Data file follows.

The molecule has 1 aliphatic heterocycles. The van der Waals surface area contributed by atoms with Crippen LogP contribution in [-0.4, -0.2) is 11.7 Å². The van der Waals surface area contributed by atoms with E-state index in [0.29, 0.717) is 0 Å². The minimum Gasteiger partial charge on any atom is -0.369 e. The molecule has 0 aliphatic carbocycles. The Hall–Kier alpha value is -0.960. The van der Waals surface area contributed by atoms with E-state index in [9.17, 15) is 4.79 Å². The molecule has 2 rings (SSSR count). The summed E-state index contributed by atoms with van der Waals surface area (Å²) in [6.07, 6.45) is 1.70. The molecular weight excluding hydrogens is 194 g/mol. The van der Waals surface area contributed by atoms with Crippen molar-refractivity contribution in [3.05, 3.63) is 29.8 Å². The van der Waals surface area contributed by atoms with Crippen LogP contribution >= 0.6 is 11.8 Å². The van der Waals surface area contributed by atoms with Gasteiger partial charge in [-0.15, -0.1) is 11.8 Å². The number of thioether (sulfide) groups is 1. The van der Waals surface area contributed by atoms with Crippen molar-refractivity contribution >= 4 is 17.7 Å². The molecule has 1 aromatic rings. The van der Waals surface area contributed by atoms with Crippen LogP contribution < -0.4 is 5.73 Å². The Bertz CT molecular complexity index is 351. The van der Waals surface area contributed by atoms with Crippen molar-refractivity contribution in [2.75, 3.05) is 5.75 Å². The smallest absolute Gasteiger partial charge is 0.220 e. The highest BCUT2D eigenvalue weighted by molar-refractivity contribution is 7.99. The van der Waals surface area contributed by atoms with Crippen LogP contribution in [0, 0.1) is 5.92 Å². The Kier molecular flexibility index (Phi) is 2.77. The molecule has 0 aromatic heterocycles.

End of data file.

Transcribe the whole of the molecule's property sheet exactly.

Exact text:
The molecule has 1 aliphatic heterocycles. The van der Waals surface area contributed by atoms with Crippen LogP contribution in [-0.4, -0.2) is 11.7 Å². The van der Waals surface area contributed by atoms with E-state index in [0.29, 0.717) is 0 Å². The minimum Gasteiger partial charge on any atom is -0.369 e. The molecule has 0 aliphatic carbocycles. The Hall–Kier alpha value is -0.960. The van der Waals surface area contributed by atoms with E-state index in [9.17, 15) is 4.79 Å². The molecule has 2 rings (SSSR count). The summed E-state index contributed by atoms with van der Waals surface area (Å²) in [6.07, 6.45) is 1.70. The molecular weight excluding hydrogens is 194 g/mol. The van der Waals surface area contributed by atoms with Crippen molar-refractivity contribution in [3.05, 3.63) is 29.8 Å². The van der Waals surface area contributed by atoms with Crippen LogP contribution >= 0.6 is 11.8 Å². The van der Waals surface area contributed by atoms with Gasteiger partial charge in [-0.15, -0.1) is 11.8 Å². The number of thioether (sulfide) groups is 1. The van der Waals surface area contributed by atoms with Crippen molar-refractivity contribution >= 4 is 17.7 Å². The molecule has 1 aromatic rings. The van der Waals surface area contributed by atoms with Crippen LogP contribution < -0.4 is 5.73 Å². The Bertz CT molecular complexity index is 351. The van der Waals surface area contributed by atoms with Crippen molar-refractivity contribution in [2.75, 3.05) is 5.75 Å². The smallest absolute Gasteiger partial charge is 0.220 e. The highest BCUT2D eigenvalue weighted by molar-refractivity contribution is 7.99. The van der Waals surface area contributed by atoms with Crippen LogP contribution in [0, 0.1) is 5.92 Å². The Kier molecular flexibility index (Phi) is 2.77. The molecule has 0 aromatic heterocycles.